Once again, thank you for being here and for the overwhelming support you have shown us.

Thank You.




Let Him Die

What can we say about ourselves as a society when “Let Him Die” becomes the saying of choice when talking about health care?  Those of who watched the most recent Tea Party express debate will know what I am referencing.  For others, you may be startled at the circumstances surrounding that quote.  That portion of the debate centered around health care.  Since all of the candidates on that side have opposed the health care bill that passes, and don’t believe in quality, affordable health care for everyone, they were being asked to answer how they would handle it. When faced with a scenario of what to do if a middle-aged uninsured man needed care, members of the tea party crowd began to say “Let Him Die”.  While none of the candidates used that response, they stood their ground on the fact that health care is a choice and not a right.  If you choose to not have health care then you run the risk of high bills.  Ron Paul’s own former campaign manager was in this situation.  Yet his stance is still the same.

It saddens me that none of the candidates took time out of their responses to address the crowd, while they have issued statements in the aftermath, none of them took a stand during the debate.  If that is not a message you want your followers to be spreading then take a stand.  But what does this say about us as a society?  Are we now God (or whatever higher power you believe in), that we should decide who lives or dies based on their ability to pay?  It also shows the hypocrisy of some in the tea party.  During the health care debate, one of the big opposition talking points was based upon death panels.  They were falsely claiming that the new health care bill would create these death panels to decide who would live or died when it came to receiving care for the elderly.  This was a false claim, but how would that scenario be different from their stance on letting someone die who cannot afford coverage?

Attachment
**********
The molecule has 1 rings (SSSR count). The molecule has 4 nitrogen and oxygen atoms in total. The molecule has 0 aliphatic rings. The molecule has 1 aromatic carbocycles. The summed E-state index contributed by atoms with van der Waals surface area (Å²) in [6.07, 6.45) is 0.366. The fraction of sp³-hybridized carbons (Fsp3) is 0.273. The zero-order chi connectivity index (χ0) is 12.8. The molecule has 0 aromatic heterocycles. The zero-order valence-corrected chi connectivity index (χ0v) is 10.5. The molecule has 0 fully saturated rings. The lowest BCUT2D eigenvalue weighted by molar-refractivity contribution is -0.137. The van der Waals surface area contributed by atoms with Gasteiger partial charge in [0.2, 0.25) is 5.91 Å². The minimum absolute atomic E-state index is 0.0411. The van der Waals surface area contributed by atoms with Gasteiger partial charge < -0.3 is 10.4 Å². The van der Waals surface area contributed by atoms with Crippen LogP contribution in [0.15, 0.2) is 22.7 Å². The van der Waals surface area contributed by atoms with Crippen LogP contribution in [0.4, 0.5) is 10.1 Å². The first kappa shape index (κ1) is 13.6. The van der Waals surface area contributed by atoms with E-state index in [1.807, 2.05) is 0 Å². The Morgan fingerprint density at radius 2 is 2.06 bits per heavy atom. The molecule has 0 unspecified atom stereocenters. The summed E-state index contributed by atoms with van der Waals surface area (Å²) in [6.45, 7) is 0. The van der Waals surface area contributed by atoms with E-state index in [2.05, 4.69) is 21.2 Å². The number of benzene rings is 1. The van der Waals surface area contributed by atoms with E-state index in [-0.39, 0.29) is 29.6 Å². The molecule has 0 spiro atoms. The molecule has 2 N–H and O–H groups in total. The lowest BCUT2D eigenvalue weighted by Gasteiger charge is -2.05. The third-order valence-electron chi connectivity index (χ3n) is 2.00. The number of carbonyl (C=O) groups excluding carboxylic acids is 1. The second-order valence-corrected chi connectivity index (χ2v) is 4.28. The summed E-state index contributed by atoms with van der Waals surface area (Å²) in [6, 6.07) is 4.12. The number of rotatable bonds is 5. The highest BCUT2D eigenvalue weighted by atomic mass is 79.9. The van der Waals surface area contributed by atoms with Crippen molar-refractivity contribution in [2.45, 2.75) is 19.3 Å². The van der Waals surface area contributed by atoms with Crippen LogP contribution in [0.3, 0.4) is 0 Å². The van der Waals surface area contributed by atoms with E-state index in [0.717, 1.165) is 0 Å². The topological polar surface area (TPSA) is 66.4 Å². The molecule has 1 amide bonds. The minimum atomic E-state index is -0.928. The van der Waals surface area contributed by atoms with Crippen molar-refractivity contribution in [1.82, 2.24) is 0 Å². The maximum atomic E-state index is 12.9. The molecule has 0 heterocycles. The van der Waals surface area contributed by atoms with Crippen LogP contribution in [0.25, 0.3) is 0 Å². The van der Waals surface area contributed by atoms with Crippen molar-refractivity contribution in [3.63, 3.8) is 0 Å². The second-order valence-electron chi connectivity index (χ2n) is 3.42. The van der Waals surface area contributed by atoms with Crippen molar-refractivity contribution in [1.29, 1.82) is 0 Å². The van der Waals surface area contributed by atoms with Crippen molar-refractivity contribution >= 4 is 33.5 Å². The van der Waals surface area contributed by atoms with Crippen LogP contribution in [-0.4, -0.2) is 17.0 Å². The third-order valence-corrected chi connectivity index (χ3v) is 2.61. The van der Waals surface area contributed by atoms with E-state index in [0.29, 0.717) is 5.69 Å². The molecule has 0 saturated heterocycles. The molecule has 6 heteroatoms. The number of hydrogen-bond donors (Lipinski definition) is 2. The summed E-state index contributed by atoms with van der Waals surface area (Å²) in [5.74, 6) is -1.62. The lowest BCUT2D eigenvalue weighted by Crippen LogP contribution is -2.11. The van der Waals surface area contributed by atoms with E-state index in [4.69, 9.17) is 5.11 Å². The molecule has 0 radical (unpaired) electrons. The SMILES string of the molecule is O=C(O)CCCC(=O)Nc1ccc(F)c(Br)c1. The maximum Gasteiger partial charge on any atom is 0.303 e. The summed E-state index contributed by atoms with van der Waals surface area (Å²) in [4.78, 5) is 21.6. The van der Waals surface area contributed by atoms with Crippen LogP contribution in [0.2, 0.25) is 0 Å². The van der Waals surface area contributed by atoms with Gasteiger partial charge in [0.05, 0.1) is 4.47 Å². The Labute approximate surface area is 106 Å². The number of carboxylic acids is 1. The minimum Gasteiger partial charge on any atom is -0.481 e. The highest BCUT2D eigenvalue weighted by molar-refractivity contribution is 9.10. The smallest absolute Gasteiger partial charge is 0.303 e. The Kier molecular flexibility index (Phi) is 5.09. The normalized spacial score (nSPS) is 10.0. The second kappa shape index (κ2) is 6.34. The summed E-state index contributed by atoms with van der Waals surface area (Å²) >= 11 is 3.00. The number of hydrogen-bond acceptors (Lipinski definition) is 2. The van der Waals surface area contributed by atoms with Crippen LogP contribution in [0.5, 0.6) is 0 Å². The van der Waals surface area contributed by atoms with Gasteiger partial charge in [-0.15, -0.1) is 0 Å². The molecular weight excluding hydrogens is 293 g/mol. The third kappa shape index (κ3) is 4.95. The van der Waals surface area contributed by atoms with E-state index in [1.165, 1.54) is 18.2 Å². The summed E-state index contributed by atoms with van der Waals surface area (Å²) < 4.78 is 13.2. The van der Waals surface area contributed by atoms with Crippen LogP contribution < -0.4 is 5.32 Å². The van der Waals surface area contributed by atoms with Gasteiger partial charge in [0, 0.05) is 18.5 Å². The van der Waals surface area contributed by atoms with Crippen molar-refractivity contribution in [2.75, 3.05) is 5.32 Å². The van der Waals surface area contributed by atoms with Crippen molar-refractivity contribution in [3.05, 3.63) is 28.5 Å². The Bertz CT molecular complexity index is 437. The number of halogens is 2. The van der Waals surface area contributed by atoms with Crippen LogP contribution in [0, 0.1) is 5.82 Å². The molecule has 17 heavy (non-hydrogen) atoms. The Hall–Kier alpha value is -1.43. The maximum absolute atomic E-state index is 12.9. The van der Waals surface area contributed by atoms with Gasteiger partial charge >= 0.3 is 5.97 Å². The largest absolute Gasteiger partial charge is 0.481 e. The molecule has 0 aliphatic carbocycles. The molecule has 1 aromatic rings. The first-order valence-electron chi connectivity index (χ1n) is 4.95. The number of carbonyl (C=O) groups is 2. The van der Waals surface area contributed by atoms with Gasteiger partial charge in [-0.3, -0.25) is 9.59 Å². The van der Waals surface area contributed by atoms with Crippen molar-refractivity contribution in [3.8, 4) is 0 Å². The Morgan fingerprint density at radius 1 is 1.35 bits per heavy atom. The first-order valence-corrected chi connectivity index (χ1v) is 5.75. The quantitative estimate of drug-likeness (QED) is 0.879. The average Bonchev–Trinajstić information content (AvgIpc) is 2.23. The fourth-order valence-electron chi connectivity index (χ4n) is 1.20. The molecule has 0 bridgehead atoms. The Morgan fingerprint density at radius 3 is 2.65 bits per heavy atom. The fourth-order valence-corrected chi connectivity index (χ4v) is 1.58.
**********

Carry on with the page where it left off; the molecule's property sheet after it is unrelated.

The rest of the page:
If they really want to lower the cost of insurance and the amount of tax payer dollars going to cover the uninsured, then they should want everyone to have health coverage.  The more people who are insured the less people will choose to use the emergency room for basic health issues that could be covered by a doctor visit.  Increases usage of emergency rooms by people who cannot afford to pay only increases the amount of tax payer dollars going to coverage.  Even if we put policy aside, are we in that bad of a place as a nation? Do we really care so little about the least fortunate among us that we think it is better to offer them no services than have the government offer assistance?  I wonder if these same people will feel the same way, when they lose their job and insurance and are facing a life or death health situation and need assistance?

The fact is, this situation has shown the hypocrisy of the tea party.  Oppose death panels (false claim) when it helps you oppose the president, but support your version of the death panel (true claim) when it proves your position on too much government.  The tea party gets mad when people make claims about their movement and what it stands for, but their own debate audience makes it clearer than ever what they stand for.  When none of their leaders will take an aggressive stand against cries like this, what are we supposed to believe about the tea party?  Their actions and words seem to paint an accurate picture.